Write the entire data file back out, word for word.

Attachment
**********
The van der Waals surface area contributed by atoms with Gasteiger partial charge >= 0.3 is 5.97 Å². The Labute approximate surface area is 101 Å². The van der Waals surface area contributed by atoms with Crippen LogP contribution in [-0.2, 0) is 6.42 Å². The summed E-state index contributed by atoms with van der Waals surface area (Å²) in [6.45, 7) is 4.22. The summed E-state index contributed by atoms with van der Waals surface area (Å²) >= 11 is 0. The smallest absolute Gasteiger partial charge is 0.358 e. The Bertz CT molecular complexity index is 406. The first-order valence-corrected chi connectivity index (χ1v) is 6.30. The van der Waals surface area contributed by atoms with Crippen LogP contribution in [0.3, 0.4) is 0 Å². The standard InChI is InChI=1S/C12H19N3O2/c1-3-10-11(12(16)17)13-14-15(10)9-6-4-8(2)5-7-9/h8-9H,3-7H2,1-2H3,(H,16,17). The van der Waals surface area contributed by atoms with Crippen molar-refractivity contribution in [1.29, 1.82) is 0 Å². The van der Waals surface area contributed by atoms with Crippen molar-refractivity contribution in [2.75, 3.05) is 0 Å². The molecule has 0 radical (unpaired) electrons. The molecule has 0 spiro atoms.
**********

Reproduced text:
The van der Waals surface area contributed by atoms with Gasteiger partial charge >= 0.3 is 5.97 Å². The Labute approximate surface area is 101 Å². The van der Waals surface area contributed by atoms with Crippen LogP contribution in [-0.2, 0) is 6.42 Å². The summed E-state index contributed by atoms with van der Waals surface area (Å²) in [6.45, 7) is 4.22. The summed E-state index contributed by atoms with van der Waals surface area (Å²) >= 11 is 0. The smallest absolute Gasteiger partial charge is 0.358 e. The Bertz CT molecular complexity index is 406. The first-order valence-corrected chi connectivity index (χ1v) is 6.30. The van der Waals surface area contributed by atoms with Crippen LogP contribution in [0.3, 0.4) is 0 Å². The standard InChI is InChI=1S/C12H19N3O2/c1-3-10-11(12(16)17)13-14-15(10)9-6-4-8(2)5-7-9/h8-9H,3-7H2,1-2H3,(H,16,17). The van der Waals surface area contributed by atoms with Crippen molar-refractivity contribution in [1.29, 1.82) is 0 Å². The van der Waals surface area contributed by atoms with Crippen molar-refractivity contribution in [2.75, 3.05) is 0 Å². The molecule has 0 radical (unpaired) electrons. The molecule has 0 spiro atoms.